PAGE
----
Emil Niedzialkowski in the 1930 US Federal Census

In 1930, Emil Niedzialkowski was living in Waterbury, Connecticut with his family at 309 Walnut Street. He and his family are enumerated in the 1930 US Federal Census.

1930 US Federal Census Record for Emil Niedzialkowski - Left

1930 US Federal Census Record for Emil Niedzialkowski (Left)

1930 US Federal Census Record for Emil Niedzialkowski - Right

1930 US Federal Census Record for Emil Niedzialkowski (Right)

SOURCE: 1930 U.S. Census, New Haven County, Connecticut, population schedule, Waterbury City, Ward 1, enumeration district (ED) 5-213, sheet 10-B, dwelling 90, family 225, Emil Niedzialkowski; digital image, Ancestry.com (http://www.ancestry.com : accessed 15 May 2008); citing National Archives microfilm publication T626B, roll 279.

The source citation above complies with the recommendations in Mills, Elizabeth Shown. 2007. Evidence explained citing history sources from artifacts to cyberspace. Baltimore, Md: Genealogical Pub. Co.

Click on the images above to enlarge them. Click on the link for a PDF copy of the 1930 US Federal Census Record for Emil Niedzialkowski.  The record provides information that:

In 1930, Emil was a married, white male, 46 years old.
He rented his residence at 309 Walnut Street in Waterbury, New Haven County, Connecticut, for $30 per month.
His residence was in the 1st Ward.
He and his parents were born in Poland, and his mother tongue was Polish.
He immigrated in 1905, and was an alien.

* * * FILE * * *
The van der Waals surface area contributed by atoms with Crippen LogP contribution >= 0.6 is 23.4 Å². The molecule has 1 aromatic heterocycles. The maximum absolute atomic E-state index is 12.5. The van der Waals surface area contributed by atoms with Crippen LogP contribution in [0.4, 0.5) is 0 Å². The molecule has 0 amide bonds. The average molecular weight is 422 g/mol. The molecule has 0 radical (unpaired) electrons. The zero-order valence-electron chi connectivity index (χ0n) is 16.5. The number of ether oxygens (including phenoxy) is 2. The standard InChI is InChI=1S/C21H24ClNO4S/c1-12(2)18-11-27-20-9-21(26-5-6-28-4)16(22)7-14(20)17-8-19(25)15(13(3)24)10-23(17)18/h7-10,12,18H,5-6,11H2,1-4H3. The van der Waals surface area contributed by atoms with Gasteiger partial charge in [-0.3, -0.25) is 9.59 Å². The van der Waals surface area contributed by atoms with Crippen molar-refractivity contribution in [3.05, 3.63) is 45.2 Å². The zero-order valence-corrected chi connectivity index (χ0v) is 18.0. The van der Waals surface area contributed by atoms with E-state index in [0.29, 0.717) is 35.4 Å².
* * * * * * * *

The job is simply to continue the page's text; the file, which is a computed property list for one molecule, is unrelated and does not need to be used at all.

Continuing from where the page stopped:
He was not able to read and write, but was able to speak English; he did not attend school.
He worked as a toolmaker in a clock factory, but was unemployed at the time of the census.
He was married when he was 29 years old.

His wife was Josephine, a married, White female, 37 years old.
She and her parents were born in Poland and her mother tongue was Polish.
She immigrated in 1915, and was an alien.
She was not able to read and write, but was able to speak English; she did not attend school.
She was employed as a foot-press operator in a shoe factory.
She was married when she was 20 years old.

Their daughter Agnes was a single white female, 15 years old, born in Connecticut.
She was able to read and write and did not attend school.
She worked at bench work in a clock factory.

Their daughter Teresa was a single white female, 13 years old, born in Connecticut.
She was able to read and write and attended school.

Their daughter Mamie was a single white female, 10 years old, born in Connecticut.
She was able to read and write and attended school.

Their daughter Helen was a single white female, 6 years old, born in Connecticut.
She was not able to read and write and attended school.

Their son Carl was a single white male, 3 11/12 years old, born in Connecticut.
He was not able to read and write, and did not attend school.

From this information, I can conclude that Emil was born in about 1883-1884, Josephine was born in about 1892-1893, Agnes was born in about 1914-1915, Teresa was born in about 1916-1917, Mamie was born in about 1919-1920, Helen was born in about 1923-1924, and Carl was born in about May 1926. Emil and Josephine were married in about 1912-1913. Now, I have enough information to look for Emil’s baptismal record in Krasne, the parish for the village of Mosaki where he was born. I also have enough information to look for his marriage record and his children’s birth records in Connecticut.

I don’t yet know if or how Emil is related to me, but his surname and place of birth suggest that he and I are distant cousins.

Copyright © 2008 by Stephen J. Danko

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